The FDA’s New Gastric Balloon Warning: What Does It Mean?

Gastric Balloon Warning

While there are many different procedures and treatments for obesity, some can less safe and effective than others. For example, the U.S. Food and Drug Administration (FDA) recently issued a warning about fluid-filled gastric balloon treatments.

What are intragastric balloons?

Intragastric balloons are a relatively new weight loss procedure. A balloon or balloons are placed in an overweight or obese patient’s stomach in order to take up stomach space. The balloon limits how much a patient can eat and helps them feel fuller faster.

There are two types of intragastric balloons: fluid-filled balloons and air-filled balloons.

What does the FDA warning say?

In February 2017, the FDA issued a warning about the Orbera and ReShape fluid-filled intragastric balloon systems. Based on multiple incidents, the FDA reported two problems associated with fluid-filled intragastric balloons.

The first problem involves intragastric balloons over-inflating with air or with more fluid while in a patient’s stomach, requiring early removal of the balloon system.

The second problem is the development of acute pancreatitis, or inflammation of the pancreas. This problem also requires premature removal of the device.

What are Dr. Dirk’s thoughts?

According to Dr. Dirk, The FDA approves a medical device after a sample group of patients are observed for a period of time only to determine whether the device is safe.

FDA approval is based largely on the statistical probability of safety, not an absolute certainty. In other words, the FDA essentially makes an educated guess about safety of a treatment.

But despite the best efforts of regulators like the FDA, medical science takes time and many cases in order to discover what problems can crop up.

“The takeaway message here is is that the balloon is not a cure-all,” Dr. Dirk says. “Like any other medical device placed in the human body, it must be watched not only by the patient, but also by the doctors who placed the device in the patient.”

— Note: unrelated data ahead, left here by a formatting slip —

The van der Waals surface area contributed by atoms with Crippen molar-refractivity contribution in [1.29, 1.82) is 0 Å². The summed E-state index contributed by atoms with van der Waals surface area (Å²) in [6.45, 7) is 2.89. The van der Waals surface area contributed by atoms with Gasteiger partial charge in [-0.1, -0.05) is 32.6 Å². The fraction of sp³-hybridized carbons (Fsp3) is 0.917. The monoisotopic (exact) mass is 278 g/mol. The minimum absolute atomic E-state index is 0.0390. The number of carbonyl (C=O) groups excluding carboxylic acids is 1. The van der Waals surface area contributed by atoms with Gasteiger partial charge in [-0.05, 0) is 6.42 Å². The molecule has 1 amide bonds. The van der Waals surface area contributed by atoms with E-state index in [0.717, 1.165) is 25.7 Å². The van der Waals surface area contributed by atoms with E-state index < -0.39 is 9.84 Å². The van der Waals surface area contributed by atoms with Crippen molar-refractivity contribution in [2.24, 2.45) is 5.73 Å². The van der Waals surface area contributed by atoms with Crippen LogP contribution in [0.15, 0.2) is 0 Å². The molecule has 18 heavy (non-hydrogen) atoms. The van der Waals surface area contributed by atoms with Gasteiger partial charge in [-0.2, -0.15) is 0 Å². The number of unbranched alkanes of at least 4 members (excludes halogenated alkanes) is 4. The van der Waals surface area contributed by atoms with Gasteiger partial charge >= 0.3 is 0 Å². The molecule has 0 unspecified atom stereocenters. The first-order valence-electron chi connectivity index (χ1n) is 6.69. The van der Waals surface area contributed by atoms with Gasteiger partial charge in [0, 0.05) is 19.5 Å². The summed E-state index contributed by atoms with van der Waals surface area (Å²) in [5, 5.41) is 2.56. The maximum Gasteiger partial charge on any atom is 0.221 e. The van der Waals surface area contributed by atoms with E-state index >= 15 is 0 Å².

For more information about the intragastric balloon or other weight loss procedures offered by Dr. Dirk, schedule a consultation or call us to learn more 214-DRDIRK-1.


What happens after obesity surgery?

after obesity surgery

Obesity surgery can change your life. In fact, that’s one of the main purposes of bariatric surgery — to give patients renewed energy, vigor and opportunity. But all of these things take an investment from the patient, as well. Once patients are given a fresh start with obesity surgery, they must make sure to take care of themselves in order to maintain it.

“Weight loss surgery is not just about losing weight,” Dr. Dirk says. “It is about engaging in the life changes needed to become a healthy person.”

So if you’re considering kick-starting your health with weight loss surgery, what do you need to do to ensure success? First and foremost, the patient must eat healthfully and exercise, Dr. Dirk says.

Dr. Dirk makes it easy to eat healthily. He provides a nutrition plan for all his patients to guide them after they leave the operating room. Patients eat five to eight small meals daily — mainly proteins and other nutrient-dense foods.

Because of the way obesity surgery works, patients’ bodies tell them when enough is enough, so small meals make the perfect portions. Patients enjoy eating all types of meat and healthy foods, and are even able to eat dessert — their body stops them once they have enjoyed all they need. Patients can even drink alcohol, although most report they become “cheap dates” when their tolerance goes down with their weight.

As for exercise, Dr. Dirk recommends an hour of aerobic exercise every day. When he follows up with patients after surgery, those who exercise are the first to see their medical conditions, like diabetes or blood pressure, improve.

The exercise program may seem daunting at first, but one of the great parts about obesity surgery is the renewed energy. It will help make the workouts easier and be a great reward for keeping up with your health post-surgery.

“My patients tell me that their fatigue disappears and that they look forward to getting out of bed in the morning,” Dr. Dirk says. “They say they can play with their children, go on walks, walk on the beach and in the park.”

The rewards far outweigh the work, but remember, there is work involved. Obesity surgery is not a cure-all, but it is a great way to reset your body and your life to make way for a better tomorrow.

“This surgery is about you, your health and your life,” Dr. Dirk says. “Once this surgery takes place, you are in charge of your future. Make it a great one!”